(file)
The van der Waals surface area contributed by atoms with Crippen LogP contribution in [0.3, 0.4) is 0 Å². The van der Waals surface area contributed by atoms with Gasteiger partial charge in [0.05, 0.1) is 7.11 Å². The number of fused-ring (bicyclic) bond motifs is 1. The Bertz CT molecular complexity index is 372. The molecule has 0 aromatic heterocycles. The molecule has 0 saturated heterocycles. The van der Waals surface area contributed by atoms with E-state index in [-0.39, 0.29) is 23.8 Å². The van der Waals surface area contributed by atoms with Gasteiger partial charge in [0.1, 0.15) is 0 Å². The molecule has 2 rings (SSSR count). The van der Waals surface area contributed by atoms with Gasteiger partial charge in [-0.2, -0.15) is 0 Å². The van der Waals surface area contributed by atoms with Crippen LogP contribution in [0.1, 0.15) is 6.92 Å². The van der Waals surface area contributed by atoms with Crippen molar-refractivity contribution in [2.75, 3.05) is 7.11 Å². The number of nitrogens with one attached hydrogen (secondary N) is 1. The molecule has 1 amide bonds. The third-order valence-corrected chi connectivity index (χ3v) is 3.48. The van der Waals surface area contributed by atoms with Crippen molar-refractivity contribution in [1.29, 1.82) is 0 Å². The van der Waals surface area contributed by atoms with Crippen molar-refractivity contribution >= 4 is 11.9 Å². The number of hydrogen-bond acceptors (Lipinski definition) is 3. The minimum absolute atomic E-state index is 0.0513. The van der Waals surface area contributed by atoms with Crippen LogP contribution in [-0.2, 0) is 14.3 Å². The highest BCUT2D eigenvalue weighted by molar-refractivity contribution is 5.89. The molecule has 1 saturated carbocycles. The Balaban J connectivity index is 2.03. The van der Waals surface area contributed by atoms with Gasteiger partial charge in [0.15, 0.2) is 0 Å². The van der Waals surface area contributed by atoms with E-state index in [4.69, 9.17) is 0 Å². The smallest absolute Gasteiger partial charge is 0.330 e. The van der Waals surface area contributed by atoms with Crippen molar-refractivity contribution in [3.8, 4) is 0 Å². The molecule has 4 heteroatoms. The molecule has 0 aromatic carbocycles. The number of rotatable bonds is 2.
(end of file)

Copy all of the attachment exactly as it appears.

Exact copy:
The van der Waals surface area contributed by atoms with Crippen LogP contribution in [0.3, 0.4) is 0 Å². The van der Waals surface area contributed by atoms with Gasteiger partial charge in [0.05, 0.1) is 7.11 Å². The number of fused-ring (bicyclic) bond motifs is 1. The Bertz CT molecular complexity index is 372. The molecule has 0 aromatic heterocycles. The molecule has 0 saturated heterocycles. The van der Waals surface area contributed by atoms with E-state index in [-0.39, 0.29) is 23.8 Å². The van der Waals surface area contributed by atoms with Gasteiger partial charge in [0.1, 0.15) is 0 Å². The molecule has 2 rings (SSSR count). The van der Waals surface area contributed by atoms with Gasteiger partial charge in [-0.2, -0.15) is 0 Å². The van der Waals surface area contributed by atoms with Crippen LogP contribution in [0.1, 0.15) is 6.92 Å². The van der Waals surface area contributed by atoms with Crippen molar-refractivity contribution in [2.75, 3.05) is 7.11 Å². The number of nitrogens with one attached hydrogen (secondary N) is 1. The molecule has 1 amide bonds. The third-order valence-corrected chi connectivity index (χ3v) is 3.48. The van der Waals surface area contributed by atoms with Crippen molar-refractivity contribution in [1.29, 1.82) is 0 Å². The van der Waals surface area contributed by atoms with Crippen molar-refractivity contribution >= 4 is 11.9 Å². The number of hydrogen-bond acceptors (Lipinski definition) is 3. The minimum absolute atomic E-state index is 0.0513. The van der Waals surface area contributed by atoms with Crippen LogP contribution in [-0.2, 0) is 14.3 Å². The highest BCUT2D eigenvalue weighted by molar-refractivity contribution is 5.89. The molecule has 1 saturated carbocycles. The Balaban J connectivity index is 2.03. The van der Waals surface area contributed by atoms with Gasteiger partial charge in [0.15, 0.2) is 0 Å². The van der Waals surface area contributed by atoms with E-state index in [4.69, 9.17) is 0 Å². The smallest absolute Gasteiger partial charge is 0.330 e. The van der Waals surface area contributed by atoms with Crippen molar-refractivity contribution in [3.8, 4) is 0 Å². The molecule has 4 heteroatoms. The molecule has 0 aromatic carbocycles. The number of rotatable bonds is 2.